Seeing as how the Hornets seem to have him penciled in as the starting center, I guess we'll soon find out if he can prove to both his team and the fans that he was worth being taken first ahead of other talented players like Thomas Robinson, Michael Kidd-Gilchrist and others.
4. LeBron James
At long last, James took home his first championship ring last season, not to mention his third MVP trophy. Yet, if he thinks the hard work is over, the former No. 1 pick is in for a rude awakening. In reality, his hard work is just beginning.
Keep in mind, when James first signed with the Miami Heat in 2010, he boldly predicted that the team would win eight championships. Even if that number was a bit out of this world, one thing is for sure. Miami fans are not going to be satisfied with just one ring, especially with James, Dwyane Wade and Chris Bosh all on the roster, which now features Ray Allen.
Thus, James needs to put in another MVP-caliber year to ensure that last year wasn't just a one-time deal. If he truly wants to land himself among greats like Michael Jordan, Kobe Bryant and others, he needs to do everything he can to bring home another ring.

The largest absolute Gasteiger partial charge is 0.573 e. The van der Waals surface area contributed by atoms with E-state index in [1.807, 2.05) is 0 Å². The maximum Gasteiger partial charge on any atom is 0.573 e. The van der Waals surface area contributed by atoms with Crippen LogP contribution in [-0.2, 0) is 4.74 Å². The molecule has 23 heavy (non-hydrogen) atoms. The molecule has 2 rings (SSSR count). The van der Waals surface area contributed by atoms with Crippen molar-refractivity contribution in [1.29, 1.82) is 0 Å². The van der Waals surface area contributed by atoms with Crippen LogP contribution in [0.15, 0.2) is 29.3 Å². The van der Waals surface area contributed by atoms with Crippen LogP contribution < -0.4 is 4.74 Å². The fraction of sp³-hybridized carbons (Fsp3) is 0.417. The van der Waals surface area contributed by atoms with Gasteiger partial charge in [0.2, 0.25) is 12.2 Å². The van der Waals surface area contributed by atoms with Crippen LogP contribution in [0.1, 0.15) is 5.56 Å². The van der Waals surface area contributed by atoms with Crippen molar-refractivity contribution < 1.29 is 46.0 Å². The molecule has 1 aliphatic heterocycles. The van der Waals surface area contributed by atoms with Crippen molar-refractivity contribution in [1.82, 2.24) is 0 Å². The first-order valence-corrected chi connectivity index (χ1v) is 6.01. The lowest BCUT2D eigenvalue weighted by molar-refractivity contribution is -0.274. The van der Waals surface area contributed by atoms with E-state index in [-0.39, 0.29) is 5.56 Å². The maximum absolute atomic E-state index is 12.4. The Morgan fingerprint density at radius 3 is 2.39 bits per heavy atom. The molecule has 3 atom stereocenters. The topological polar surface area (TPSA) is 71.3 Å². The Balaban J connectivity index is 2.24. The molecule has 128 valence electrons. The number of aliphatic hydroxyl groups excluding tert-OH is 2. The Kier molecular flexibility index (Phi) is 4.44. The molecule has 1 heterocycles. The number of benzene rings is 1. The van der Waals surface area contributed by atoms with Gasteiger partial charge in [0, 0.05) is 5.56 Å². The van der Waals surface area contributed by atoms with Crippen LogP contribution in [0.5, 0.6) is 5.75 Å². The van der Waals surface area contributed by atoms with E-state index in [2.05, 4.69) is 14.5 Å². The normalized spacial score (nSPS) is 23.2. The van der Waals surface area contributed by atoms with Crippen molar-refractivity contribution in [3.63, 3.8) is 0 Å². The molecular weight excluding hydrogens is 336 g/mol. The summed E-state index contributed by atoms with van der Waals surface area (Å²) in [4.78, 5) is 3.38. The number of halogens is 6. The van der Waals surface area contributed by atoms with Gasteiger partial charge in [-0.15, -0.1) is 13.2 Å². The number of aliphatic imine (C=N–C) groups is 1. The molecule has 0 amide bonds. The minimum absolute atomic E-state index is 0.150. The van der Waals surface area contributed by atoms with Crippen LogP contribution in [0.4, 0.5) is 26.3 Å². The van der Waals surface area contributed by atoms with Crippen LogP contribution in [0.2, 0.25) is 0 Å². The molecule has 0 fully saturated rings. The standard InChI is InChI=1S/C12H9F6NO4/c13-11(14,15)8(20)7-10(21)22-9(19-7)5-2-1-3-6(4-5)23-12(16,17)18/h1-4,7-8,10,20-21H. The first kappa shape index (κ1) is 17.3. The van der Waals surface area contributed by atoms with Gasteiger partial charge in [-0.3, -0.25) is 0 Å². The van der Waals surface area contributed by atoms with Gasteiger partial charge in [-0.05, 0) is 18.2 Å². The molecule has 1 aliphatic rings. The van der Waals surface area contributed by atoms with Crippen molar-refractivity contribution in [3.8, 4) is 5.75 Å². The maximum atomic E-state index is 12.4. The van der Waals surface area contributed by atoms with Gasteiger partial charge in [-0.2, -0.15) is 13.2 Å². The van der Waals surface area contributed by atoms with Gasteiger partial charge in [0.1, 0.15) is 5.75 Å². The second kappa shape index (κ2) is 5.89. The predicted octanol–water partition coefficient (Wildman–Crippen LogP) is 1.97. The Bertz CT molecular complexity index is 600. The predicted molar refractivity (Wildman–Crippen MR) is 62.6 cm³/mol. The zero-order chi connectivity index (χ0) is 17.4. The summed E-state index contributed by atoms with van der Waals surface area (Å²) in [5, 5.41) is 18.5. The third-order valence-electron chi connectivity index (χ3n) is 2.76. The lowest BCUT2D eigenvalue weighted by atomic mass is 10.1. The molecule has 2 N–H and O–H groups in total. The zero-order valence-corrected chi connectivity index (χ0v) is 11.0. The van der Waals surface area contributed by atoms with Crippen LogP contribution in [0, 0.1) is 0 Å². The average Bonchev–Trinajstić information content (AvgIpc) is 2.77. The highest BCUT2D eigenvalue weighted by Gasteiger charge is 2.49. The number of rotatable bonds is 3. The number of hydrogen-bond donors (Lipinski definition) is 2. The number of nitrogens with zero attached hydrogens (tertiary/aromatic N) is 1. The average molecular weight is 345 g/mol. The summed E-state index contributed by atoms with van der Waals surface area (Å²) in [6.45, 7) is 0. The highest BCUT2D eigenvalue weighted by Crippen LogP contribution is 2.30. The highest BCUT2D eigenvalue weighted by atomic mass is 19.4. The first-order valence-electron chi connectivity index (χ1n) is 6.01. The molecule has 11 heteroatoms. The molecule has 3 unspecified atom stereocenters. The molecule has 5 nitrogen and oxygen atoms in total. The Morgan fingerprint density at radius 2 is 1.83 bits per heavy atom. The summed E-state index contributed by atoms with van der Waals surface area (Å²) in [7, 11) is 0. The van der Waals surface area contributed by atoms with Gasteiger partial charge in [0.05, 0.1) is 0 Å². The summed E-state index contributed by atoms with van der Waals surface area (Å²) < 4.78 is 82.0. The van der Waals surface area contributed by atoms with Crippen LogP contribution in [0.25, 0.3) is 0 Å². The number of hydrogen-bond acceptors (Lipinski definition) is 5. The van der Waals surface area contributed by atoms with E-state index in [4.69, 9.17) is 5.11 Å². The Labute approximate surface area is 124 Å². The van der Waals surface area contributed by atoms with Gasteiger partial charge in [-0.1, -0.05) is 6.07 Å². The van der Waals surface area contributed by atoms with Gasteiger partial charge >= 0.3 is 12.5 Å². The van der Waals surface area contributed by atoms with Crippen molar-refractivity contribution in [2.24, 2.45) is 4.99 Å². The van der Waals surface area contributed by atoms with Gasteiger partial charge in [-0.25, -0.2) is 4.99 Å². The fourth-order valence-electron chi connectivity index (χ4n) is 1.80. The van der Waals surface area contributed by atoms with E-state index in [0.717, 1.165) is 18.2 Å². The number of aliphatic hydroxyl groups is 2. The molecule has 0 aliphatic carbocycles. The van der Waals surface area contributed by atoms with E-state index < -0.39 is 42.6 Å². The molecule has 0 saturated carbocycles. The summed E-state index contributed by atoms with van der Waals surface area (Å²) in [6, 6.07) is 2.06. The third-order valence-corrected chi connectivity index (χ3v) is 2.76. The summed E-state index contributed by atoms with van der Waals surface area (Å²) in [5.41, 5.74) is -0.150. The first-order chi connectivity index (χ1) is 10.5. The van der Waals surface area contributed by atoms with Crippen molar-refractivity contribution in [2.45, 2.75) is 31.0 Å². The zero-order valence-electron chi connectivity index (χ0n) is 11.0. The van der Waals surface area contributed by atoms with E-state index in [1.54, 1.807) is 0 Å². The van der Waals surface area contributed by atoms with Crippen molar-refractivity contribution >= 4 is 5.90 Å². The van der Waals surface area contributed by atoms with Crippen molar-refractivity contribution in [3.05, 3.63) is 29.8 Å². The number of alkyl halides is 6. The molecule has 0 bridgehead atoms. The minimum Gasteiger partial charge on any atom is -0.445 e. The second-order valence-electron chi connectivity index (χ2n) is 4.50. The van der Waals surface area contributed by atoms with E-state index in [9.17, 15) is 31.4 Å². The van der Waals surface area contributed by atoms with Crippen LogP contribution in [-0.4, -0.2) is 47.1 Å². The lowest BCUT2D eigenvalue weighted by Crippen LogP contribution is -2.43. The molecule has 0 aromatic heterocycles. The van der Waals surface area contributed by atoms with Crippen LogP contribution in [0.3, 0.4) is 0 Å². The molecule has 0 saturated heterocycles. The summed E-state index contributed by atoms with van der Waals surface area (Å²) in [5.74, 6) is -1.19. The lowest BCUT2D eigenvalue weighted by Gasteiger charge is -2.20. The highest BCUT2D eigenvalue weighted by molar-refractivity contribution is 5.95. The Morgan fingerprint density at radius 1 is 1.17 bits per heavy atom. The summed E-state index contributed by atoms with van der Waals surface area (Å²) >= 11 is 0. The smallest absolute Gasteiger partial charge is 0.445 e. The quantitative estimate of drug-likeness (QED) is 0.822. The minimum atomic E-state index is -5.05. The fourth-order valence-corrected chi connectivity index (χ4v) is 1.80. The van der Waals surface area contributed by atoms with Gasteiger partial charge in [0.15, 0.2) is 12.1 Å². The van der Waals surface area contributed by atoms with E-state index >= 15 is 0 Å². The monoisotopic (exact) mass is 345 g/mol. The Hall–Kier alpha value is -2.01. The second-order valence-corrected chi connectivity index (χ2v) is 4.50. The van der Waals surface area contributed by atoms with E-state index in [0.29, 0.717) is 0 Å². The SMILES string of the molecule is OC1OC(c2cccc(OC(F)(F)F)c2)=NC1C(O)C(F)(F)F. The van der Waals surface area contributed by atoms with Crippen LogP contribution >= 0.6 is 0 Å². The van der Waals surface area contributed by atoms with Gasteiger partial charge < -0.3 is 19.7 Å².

With the Eastern Conference looking tougher this year, here's hoping that he can deliver on the initial promise he made to the Miami fans.
3. Jeremy Lin
For a brief, month-long stretch last season, New York Knicks fans were struck with a condition known as Linsanity. It was brought on by undrafted point guard and Harvard grad Jeremy Lin, who became an overnight sensation by accident and carried the team on his back to big victories over teams like the Dallas Mavericks and Los Angeles Lakers.
Though he went down with a torn meniscus toward the end of the season, the Knicks ended up making the playoffs.